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SO YOU THINK YOU CAN DANCE (SYTYCD) – Las Vegas. Athletes, Doctors and Lion Tamers.

The dancers were again in Las Vegas where the pool was cut to 37. We actually didn’t see much dancing; the show was more about the audition process, part of which had the dancers choreographing a routine. I wondered why, as the show is about the best dancer, not choreographer. But a lot can be gleaned from seeing the dancer in different roles. Personality and the ability to work together become apparent. To become a great dancer, I believe you go beyond just being a performer. The opportunity to teach, choreograph and converse about dance can all add greater depth and understanding to one’s performance.

Why is it that athletes and sports are so revered in our society while dancers marginalized? Sports=macho, dance=sissy. I don’t buy it. The physical ability, strength, training, conditioning and commitment for a professional dancer can equal and surpass that of any athlete. When the show DANCING WITH THE STARS has athlete contestants, they all state that dance is the hardest thing they have ever tackled. Just look at the shirtless ballroom dancer from Utah who looked as if he came straight off the cover of Men’s Health magazine. OMG, those pecs and abs! Perhaps the popularity of sports is that there are known rules. You don’t have to think too hard as a spectator. In dance and art, you must think a bit harder and form personal opinion, which many of us would rather avoid. Dancers also express ideas and emotions; again something we avoid.

In medicine, few doctors are general practitioners but instead specialize in one area, as the amount of information for each specialty is so vast. The same can be said for each genre of dance. SYTYCD is really not about America’s best or favorite dancer, it’s about the best generalist dancer, one who can do it all. Those who are specialists, spectacular in what they do, can fail in this competition. I was sorry to see the blond Latin woman ballroom dancer who auditioned in Utah get cut, a victim perhaps of being only good at one thing. SYTYCD purposely tries to balance the genres in its final twenty. A dancer may be cut who is really good, simply because there were too many of that style auditioning.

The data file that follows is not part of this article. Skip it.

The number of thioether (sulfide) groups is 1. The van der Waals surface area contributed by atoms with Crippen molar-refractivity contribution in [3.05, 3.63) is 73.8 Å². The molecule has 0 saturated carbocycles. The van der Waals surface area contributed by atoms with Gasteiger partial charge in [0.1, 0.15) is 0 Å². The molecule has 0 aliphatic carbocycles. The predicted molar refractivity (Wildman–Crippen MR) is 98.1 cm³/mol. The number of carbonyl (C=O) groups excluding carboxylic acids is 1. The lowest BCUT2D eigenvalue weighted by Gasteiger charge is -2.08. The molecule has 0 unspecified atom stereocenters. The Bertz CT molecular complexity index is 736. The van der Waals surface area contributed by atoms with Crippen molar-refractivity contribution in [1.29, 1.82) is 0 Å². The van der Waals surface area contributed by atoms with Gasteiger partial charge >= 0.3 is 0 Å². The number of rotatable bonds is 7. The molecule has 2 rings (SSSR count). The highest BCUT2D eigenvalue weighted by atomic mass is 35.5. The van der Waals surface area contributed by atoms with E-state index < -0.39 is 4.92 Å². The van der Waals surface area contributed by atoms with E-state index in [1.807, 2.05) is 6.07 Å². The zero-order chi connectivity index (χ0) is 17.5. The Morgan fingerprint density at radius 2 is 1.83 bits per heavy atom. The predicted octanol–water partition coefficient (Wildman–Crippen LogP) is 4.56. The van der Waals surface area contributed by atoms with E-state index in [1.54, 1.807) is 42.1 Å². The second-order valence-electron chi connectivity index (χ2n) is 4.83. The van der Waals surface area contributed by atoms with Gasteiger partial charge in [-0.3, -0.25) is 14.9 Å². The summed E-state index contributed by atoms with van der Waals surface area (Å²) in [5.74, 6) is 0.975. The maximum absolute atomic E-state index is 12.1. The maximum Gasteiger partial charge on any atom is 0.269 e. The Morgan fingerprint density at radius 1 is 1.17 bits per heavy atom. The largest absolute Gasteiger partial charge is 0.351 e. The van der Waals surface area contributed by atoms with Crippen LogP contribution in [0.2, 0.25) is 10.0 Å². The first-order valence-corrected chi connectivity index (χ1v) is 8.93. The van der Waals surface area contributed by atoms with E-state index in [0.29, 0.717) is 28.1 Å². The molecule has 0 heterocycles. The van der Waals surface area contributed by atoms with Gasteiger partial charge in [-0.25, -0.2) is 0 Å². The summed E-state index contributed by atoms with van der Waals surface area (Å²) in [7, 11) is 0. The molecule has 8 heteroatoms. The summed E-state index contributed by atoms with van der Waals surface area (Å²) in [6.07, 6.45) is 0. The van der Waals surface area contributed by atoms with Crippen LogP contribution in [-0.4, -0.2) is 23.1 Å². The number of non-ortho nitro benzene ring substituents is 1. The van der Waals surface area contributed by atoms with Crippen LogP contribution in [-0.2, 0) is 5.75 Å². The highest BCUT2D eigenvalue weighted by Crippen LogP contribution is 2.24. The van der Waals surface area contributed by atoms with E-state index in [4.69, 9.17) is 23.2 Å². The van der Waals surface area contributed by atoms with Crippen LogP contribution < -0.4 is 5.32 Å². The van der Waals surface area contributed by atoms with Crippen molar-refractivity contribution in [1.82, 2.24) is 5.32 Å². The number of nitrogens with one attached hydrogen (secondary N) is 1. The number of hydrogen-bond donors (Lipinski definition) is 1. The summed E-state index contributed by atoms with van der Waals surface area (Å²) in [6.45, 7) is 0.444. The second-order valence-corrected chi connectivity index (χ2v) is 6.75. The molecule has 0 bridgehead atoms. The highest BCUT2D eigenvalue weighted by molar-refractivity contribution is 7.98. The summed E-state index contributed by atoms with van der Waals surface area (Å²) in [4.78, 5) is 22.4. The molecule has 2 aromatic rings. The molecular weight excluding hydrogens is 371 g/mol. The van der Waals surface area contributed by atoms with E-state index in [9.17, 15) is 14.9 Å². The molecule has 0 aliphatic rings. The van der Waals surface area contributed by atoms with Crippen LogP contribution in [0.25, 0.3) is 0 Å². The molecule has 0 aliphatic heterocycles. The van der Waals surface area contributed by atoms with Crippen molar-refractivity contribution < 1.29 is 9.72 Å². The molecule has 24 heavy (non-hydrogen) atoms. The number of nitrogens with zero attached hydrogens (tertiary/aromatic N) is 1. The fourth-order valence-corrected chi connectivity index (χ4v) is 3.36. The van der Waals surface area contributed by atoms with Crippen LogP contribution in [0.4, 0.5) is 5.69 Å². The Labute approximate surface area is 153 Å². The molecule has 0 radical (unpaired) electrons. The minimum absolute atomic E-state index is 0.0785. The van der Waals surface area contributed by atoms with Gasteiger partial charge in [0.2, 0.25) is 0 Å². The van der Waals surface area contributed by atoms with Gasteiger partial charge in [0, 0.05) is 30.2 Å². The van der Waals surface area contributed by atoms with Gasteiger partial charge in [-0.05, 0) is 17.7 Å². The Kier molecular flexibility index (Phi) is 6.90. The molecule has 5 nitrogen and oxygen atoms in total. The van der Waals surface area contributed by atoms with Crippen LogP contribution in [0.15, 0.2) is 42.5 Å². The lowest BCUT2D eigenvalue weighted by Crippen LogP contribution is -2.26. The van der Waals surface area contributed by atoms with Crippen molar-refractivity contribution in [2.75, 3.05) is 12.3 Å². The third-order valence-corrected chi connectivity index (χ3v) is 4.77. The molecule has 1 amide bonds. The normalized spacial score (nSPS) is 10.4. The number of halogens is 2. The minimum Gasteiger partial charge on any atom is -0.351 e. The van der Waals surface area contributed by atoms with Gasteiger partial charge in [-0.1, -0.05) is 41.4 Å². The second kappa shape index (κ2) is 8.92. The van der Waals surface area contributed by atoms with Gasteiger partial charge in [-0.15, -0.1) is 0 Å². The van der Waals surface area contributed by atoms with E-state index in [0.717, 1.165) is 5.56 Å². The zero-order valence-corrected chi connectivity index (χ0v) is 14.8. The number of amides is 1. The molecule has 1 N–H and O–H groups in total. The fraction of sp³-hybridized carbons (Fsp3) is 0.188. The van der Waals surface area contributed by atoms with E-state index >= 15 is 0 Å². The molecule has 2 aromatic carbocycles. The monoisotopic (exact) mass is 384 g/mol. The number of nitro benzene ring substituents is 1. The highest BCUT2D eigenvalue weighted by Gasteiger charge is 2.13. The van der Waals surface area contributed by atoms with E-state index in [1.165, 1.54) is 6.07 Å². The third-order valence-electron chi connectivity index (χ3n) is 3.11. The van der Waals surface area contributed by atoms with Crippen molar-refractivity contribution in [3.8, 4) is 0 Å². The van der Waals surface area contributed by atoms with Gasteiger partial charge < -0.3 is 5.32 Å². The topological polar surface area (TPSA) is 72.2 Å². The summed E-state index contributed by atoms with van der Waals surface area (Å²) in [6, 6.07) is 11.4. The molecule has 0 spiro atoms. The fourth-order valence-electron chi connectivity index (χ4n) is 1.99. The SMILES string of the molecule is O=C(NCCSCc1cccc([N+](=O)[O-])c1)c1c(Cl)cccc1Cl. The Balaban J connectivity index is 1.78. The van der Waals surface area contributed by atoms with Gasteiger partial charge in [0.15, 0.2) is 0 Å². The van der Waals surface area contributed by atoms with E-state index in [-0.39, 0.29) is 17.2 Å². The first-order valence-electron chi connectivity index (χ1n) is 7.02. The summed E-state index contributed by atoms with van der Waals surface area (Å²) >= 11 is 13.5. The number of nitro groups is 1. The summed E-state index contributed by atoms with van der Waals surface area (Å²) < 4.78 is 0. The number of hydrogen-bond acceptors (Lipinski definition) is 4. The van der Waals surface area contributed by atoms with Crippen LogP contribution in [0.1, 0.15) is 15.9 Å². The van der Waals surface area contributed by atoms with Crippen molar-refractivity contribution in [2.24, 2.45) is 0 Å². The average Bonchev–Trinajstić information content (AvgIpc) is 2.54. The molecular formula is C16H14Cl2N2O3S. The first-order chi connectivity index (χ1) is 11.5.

As a choreographer, how do you best teach a dance – with whip, shouting and toughness like a lion trainer or with words of support and kindness like a horse whisperer? Personally I don’t get why piss and vinegar work. It seems an outdated method, a holdover from traditional notions of master and children. I was surprised at the young black woman choreographer at the beginning of the show who was so abrasive. Perhaps she was being “street,” but you can’t shout a dancer into being better. Either they are self-motivated or not; those at this stage of the audition certainly don’t need motivation.

The highlight of the show was the solo by Billy Bell, which brought Adam Shankman to tears (a bit melodramatic). But Bell’s controlled abandon was truly amazing. Great dancing can be emotional, a reminder of the magnificence of the human animal, able to do incredible feats.

  • audiencemember

    I too wondered why the dancers were suddenly thrown into the roles of choreographer. It may add ratings- dancers in the dark, working late into the night…will they finish?- but the task has other merit as well. SYTYCD is growing up, and perhaps it is asking its dancers to grow up along side. Dancers who create dances that are an orgy of high kicks and body rolls often do not have the artistry to succeed in an increasingly versatile and adult art form. By seeing how dancers created movement to show off their own talents and at the same time understanding that dance is something emotional that should not be taken advantage of (with, say, jazz hands), the judges might be able to discern who has ‘grown up’ enough to join the show.
    So maybe the audience should be ready for even more artistically and viscerally gripping pieces in the season to come. It’s time for the audience to mature too.